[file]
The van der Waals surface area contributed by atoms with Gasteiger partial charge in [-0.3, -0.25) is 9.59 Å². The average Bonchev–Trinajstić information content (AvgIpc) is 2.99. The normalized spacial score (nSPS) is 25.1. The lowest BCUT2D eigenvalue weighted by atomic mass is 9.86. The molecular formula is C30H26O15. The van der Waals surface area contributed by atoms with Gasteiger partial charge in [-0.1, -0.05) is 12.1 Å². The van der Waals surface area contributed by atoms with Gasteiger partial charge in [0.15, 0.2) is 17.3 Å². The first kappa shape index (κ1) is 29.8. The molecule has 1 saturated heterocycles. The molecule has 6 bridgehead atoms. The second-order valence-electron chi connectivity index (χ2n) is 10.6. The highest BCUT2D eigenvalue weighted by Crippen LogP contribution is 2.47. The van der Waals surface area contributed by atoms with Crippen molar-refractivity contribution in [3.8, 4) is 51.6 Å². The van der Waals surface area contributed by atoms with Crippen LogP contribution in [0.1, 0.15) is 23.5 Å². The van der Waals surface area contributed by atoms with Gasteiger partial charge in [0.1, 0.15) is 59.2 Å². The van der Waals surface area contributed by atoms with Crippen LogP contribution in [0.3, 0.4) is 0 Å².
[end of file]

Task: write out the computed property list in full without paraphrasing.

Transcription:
The van der Waals surface area contributed by atoms with Gasteiger partial charge in [-0.3, -0.25) is 9.59 Å². The average Bonchev–Trinajstić information content (AvgIpc) is 2.99. The normalized spacial score (nSPS) is 25.1. The lowest BCUT2D eigenvalue weighted by atomic mass is 9.86. The molecular formula is C30H26O15. The van der Waals surface area contributed by atoms with Gasteiger partial charge in [-0.1, -0.05) is 12.1 Å². The van der Waals surface area contributed by atoms with Gasteiger partial charge in [0.15, 0.2) is 17.3 Å². The first kappa shape index (κ1) is 29.8. The molecule has 1 saturated heterocycles. The molecule has 6 bridgehead atoms. The second-order valence-electron chi connectivity index (χ2n) is 10.6. The highest BCUT2D eigenvalue weighted by Crippen LogP contribution is 2.47. The van der Waals surface area contributed by atoms with Crippen molar-refractivity contribution in [3.8, 4) is 51.6 Å². The van der Waals surface area contributed by atoms with Crippen LogP contribution in [0.1, 0.15) is 23.5 Å². The van der Waals surface area contributed by atoms with Gasteiger partial charge in [0.1, 0.15) is 59.2 Å². The van der Waals surface area contributed by atoms with Crippen LogP contribution in [0.3, 0.4) is 0 Å².